I hope everyone enjoyed their long weekend! That is my excuse for the tardiness of this post, as I was out yesterday with the kids enjoying the sunshine. We rode bikes (or tried to), ate delicious (fast) food, and played in the playground (until punches were thrown and tears were shed and then we knew it was time to go home).
My kids don’t fight often, at least not physically, but when they do we are quick to squash it right away. I find it interesting how they are angry at the other enough to take a swing at them, but then as soon as their parents step in they are riddled with guilt and remorse. This is the case without fail, so why take that swing to begin with? Why hasn’t the lesson been learned yet?
After I broke up their fight yesterday, they kept insisting that it “wasn’t fair”. It wasn’t fair that one could evoke so much anger that they were basically asking to get hit, but then they aren’t supposed to be hit. At least, that is how I understood the situation. Makes sense, I guess, as when we get hurt in some way, our natural reaction is to hurt others, especially the one who hurt us.
Retaliation, revenge, getting what is coming to them, we have different ways of putting it but it is basically the same thing. You hurt me, then you expect to get hurt back. Fire down from heaven, anyone? The thing is if we burn those who burn us, soon there won’t be much of anything left before too long.
Here are the readings for next week:
Luke 10:1-11, 16-20
This instruction of Jesus out of Luke 10 has been used as the model for extreme passive aggressive retaliation. It’s like, “you’re about to get the biggest dust shaken off my sandals of your life!” Sure, it might not be as satisfying as punching someone, but at least it is something and no one really gets hurt.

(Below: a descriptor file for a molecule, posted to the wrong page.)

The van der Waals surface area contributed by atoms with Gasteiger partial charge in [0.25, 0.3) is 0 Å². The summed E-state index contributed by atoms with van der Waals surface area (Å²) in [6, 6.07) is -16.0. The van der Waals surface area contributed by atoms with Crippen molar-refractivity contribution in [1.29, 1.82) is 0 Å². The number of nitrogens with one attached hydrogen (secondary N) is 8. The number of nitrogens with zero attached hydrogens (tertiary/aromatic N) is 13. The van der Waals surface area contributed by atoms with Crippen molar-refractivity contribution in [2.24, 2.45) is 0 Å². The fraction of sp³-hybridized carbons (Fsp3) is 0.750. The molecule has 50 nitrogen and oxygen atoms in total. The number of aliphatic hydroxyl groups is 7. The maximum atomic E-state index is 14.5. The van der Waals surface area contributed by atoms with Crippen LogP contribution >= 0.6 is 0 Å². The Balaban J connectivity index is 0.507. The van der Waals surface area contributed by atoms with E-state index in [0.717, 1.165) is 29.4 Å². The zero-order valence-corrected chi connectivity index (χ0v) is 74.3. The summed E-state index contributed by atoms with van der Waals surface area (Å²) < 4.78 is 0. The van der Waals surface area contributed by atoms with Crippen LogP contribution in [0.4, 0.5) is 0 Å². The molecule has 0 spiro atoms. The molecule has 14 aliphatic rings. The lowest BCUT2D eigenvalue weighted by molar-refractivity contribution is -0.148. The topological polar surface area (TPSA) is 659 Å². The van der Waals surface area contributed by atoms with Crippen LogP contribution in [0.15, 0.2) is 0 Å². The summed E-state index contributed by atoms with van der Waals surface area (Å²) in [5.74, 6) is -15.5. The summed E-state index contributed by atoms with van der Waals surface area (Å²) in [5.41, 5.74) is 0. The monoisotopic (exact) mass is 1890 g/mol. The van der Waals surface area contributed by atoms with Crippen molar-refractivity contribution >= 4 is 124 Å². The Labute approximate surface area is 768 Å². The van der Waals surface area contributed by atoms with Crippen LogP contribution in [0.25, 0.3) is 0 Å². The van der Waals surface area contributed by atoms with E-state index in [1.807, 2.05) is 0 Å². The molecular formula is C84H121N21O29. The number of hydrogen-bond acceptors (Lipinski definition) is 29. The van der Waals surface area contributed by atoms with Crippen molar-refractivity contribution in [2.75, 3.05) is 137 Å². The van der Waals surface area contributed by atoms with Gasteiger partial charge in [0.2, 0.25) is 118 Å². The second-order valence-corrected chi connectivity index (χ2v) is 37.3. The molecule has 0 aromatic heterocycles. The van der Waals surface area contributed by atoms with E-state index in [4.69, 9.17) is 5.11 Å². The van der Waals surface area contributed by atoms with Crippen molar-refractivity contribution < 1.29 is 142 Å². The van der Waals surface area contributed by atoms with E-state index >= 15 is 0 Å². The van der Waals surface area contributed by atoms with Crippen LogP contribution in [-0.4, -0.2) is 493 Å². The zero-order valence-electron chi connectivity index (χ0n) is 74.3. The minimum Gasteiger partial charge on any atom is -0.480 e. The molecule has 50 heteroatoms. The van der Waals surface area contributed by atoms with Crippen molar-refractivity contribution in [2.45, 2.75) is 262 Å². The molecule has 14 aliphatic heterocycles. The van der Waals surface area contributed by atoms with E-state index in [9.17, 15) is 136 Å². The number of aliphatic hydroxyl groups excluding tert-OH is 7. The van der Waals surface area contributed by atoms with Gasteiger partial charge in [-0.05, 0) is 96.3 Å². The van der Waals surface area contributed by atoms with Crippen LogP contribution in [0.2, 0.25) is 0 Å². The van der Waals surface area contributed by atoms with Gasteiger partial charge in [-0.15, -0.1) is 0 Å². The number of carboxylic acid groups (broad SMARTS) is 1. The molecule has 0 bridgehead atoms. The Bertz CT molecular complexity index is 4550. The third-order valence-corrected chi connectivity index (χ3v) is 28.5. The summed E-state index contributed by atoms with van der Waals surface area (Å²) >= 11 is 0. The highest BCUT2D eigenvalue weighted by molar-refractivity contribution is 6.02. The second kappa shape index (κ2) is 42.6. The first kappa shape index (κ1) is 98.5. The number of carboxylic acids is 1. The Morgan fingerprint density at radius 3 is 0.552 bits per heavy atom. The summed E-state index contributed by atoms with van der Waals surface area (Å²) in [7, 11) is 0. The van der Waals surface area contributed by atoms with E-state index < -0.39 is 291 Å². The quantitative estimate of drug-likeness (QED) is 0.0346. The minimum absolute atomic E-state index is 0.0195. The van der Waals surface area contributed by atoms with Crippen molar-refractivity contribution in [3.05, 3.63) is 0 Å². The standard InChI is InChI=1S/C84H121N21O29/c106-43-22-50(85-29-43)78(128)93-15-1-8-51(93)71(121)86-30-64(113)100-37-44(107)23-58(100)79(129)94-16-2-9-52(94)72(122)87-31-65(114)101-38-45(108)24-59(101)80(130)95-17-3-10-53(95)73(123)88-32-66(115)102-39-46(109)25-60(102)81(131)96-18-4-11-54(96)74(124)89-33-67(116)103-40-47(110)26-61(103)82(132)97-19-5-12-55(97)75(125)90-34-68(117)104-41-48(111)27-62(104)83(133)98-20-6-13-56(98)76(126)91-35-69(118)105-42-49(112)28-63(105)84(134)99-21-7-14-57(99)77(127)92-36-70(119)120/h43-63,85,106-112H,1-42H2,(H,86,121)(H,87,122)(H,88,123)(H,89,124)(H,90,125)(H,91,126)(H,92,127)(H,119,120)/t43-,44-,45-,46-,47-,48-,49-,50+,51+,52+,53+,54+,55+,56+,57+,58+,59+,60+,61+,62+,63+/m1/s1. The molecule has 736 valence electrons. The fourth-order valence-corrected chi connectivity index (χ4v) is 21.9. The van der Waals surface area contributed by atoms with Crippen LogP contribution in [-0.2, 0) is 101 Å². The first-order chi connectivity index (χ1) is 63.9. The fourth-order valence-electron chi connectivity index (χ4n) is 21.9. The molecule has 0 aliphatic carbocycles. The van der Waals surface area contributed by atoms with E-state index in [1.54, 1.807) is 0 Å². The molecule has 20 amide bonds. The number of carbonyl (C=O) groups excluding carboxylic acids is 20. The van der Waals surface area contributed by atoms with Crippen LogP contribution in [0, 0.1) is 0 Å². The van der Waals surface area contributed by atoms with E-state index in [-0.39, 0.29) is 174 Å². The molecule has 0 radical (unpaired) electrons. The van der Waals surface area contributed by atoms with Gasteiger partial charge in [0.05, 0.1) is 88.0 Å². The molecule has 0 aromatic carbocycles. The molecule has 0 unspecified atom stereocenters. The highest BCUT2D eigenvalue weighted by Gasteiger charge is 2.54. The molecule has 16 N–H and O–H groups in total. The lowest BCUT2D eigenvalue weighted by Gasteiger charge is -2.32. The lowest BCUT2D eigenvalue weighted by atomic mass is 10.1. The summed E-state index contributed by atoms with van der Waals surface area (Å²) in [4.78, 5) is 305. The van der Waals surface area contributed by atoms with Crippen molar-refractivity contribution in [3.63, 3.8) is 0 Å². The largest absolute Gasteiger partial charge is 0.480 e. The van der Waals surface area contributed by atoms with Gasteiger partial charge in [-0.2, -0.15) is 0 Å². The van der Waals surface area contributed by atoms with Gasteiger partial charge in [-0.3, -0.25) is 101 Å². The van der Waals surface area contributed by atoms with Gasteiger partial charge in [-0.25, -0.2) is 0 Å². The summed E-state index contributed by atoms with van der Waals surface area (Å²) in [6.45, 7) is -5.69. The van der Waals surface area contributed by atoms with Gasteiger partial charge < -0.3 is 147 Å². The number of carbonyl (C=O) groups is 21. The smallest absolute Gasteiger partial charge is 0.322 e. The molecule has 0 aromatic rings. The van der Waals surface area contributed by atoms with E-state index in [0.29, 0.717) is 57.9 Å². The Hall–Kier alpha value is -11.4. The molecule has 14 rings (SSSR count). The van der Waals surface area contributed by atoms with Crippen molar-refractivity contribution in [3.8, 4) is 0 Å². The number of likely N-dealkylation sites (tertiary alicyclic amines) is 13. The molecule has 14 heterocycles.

Of course, I don’t think this is exactly what Jesus meant. I don’t think he meant the dust off our feet to be a symbol of retaliation, but rather a symbol of us not being affected by rejection or hurt. It seems to me that Jesus’ next instruction after the dust shaking is quite telling, and that is to proclaim still, even in the face of rejection and hurt, that the kingdom of God has come near.
See, I think Jesus is showing his disciples how they will be rejected, people will hurt them, and things won’t always go their way. But the truth still remains, that the kingdom of God has come near. So we needn’t exact revenge on those who harm us, we needn’t reject those who reject us, we needn’t hit back, but we proclaim that God’s kingdom of grace, mercy, and love has come near.
And there is joy in that. There is joy in the fact that there is forgiveness in every area that we can be hurt. There is forgiveness in every way we unintentionally or intentionally hurt. There is forgiveness in every time we forgive, like 7 times 77 or something like that.
The point is that we do get hurt and we will continue to be hurt. But the answer to feeling better isn’t to retaliate but to be reminded of God’s grace stretched out to all people, God’s mercy that is freely given, and God’s love that brings us boundless joy.
This isn’t an easy thing, that I can say for sure. But it is a true thing. It is true that God’s kingdom has come near, and we are all welcomed and included in it. Thanks be to God.
Have a great week, everyone!